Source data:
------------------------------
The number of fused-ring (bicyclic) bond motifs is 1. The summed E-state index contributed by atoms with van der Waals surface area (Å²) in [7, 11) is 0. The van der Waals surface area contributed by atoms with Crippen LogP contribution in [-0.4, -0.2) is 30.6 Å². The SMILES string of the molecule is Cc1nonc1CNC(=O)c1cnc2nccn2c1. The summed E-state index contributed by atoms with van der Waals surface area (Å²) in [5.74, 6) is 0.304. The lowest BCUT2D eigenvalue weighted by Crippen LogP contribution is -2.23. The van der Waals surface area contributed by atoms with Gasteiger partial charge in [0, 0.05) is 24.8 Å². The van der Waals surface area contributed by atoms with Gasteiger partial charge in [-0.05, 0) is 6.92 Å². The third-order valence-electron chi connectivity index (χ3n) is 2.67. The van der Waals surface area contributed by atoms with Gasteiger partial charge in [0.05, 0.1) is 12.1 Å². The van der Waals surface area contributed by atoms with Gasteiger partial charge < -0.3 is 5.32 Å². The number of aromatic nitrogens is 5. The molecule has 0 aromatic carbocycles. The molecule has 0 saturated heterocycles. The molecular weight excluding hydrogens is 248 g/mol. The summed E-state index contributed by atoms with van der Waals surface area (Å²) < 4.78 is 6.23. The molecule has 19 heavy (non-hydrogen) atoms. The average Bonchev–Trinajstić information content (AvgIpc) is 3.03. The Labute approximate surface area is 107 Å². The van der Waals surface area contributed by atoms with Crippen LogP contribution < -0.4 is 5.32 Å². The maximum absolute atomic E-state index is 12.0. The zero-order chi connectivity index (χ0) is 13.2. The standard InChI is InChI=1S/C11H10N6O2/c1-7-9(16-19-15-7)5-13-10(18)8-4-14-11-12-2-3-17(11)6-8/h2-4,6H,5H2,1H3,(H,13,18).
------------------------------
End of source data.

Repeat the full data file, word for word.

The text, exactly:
The number of fused-ring (bicyclic) bond motifs is 1. The summed E-state index contributed by atoms with van der Waals surface area (Å²) in [7, 11) is 0. The van der Waals surface area contributed by atoms with Crippen LogP contribution in [-0.4, -0.2) is 30.6 Å². The SMILES string of the molecule is Cc1nonc1CNC(=O)c1cnc2nccn2c1. The summed E-state index contributed by atoms with van der Waals surface area (Å²) in [5.74, 6) is 0.304. The lowest BCUT2D eigenvalue weighted by Crippen LogP contribution is -2.23. The van der Waals surface area contributed by atoms with Gasteiger partial charge in [0, 0.05) is 24.8 Å². The van der Waals surface area contributed by atoms with Gasteiger partial charge in [-0.05, 0) is 6.92 Å². The third-order valence-electron chi connectivity index (χ3n) is 2.67. The van der Waals surface area contributed by atoms with Gasteiger partial charge in [0.05, 0.1) is 12.1 Å². The van der Waals surface area contributed by atoms with Gasteiger partial charge < -0.3 is 5.32 Å². The number of aromatic nitrogens is 5. The molecule has 0 aromatic carbocycles. The molecule has 0 saturated heterocycles. The molecular weight excluding hydrogens is 248 g/mol. The summed E-state index contributed by atoms with van der Waals surface area (Å²) < 4.78 is 6.23. The molecule has 19 heavy (non-hydrogen) atoms. The average Bonchev–Trinajstić information content (AvgIpc) is 3.03. The Labute approximate surface area is 107 Å². The van der Waals surface area contributed by atoms with Crippen LogP contribution < -0.4 is 5.32 Å². The maximum absolute atomic E-state index is 12.0. The zero-order chi connectivity index (χ0) is 13.2. The standard InChI is InChI=1S/C11H10N6O2/c1-7-9(16-19-15-7)5-13-10(18)8-4-14-11-12-2-3-17(11)6-8/h2-4,6H,5H2,1H3,(H,13,18).